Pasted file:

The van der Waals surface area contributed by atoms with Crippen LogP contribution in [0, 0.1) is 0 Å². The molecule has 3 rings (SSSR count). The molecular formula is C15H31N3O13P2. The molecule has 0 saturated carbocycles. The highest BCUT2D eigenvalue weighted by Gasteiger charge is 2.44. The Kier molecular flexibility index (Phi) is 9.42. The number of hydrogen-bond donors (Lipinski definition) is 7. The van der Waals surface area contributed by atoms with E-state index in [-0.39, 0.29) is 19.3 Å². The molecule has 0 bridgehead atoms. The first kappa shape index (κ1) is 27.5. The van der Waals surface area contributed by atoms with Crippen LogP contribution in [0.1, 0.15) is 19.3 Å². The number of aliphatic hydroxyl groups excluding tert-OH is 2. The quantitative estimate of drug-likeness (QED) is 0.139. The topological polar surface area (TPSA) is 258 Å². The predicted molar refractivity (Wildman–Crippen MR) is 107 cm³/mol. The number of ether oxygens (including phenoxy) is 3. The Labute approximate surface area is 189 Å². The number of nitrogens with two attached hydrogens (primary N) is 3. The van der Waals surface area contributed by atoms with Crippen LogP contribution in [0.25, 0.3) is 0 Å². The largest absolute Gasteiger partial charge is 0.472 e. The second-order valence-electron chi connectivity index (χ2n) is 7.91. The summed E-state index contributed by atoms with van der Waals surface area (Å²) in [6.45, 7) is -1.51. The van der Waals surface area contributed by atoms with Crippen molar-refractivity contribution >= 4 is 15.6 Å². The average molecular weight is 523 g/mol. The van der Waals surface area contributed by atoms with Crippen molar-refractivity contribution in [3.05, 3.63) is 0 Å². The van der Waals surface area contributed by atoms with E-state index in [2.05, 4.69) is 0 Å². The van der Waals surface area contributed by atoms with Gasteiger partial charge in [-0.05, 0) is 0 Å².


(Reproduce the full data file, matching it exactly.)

The van der Waals surface area contributed by atoms with Crippen LogP contribution in [0, 0.1) is 0 Å². The molecule has 3 rings (SSSR count). The molecular formula is C15H31N3O13P2. The molecule has 0 saturated carbocycles. The highest BCUT2D eigenvalue weighted by Gasteiger charge is 2.44. The Kier molecular flexibility index (Phi) is 9.42. The number of hydrogen-bond donors (Lipinski definition) is 7. The van der Waals surface area contributed by atoms with E-state index in [-0.39, 0.29) is 19.3 Å². The molecule has 0 bridgehead atoms. The first kappa shape index (κ1) is 27.5. The van der Waals surface area contributed by atoms with Crippen LogP contribution in [0.1, 0.15) is 19.3 Å². The number of aliphatic hydroxyl groups excluding tert-OH is 2. The quantitative estimate of drug-likeness (QED) is 0.139. The topological polar surface area (TPSA) is 258 Å². The predicted molar refractivity (Wildman–Crippen MR) is 107 cm³/mol. The number of ether oxygens (including phenoxy) is 3. The Labute approximate surface area is 189 Å². The number of nitrogens with two attached hydrogens (primary N) is 3. The van der Waals surface area contributed by atoms with Crippen LogP contribution in [0.25, 0.3) is 0 Å². The largest absolute Gasteiger partial charge is 0.472 e. The second-order valence-electron chi connectivity index (χ2n) is 7.91. The summed E-state index contributed by atoms with van der Waals surface area (Å²) in [6.45, 7) is -1.51. The van der Waals surface area contributed by atoms with Crippen molar-refractivity contribution >= 4 is 15.6 Å². The average molecular weight is 523 g/mol. The van der Waals surface area contributed by atoms with Crippen molar-refractivity contribution in [3.05, 3.63) is 0 Å². The van der Waals surface area contributed by atoms with E-state index in [2.05, 4.69) is 0 Å². The van der Waals surface area contributed by atoms with Gasteiger partial charge in [-0.05, 0) is 0 Å².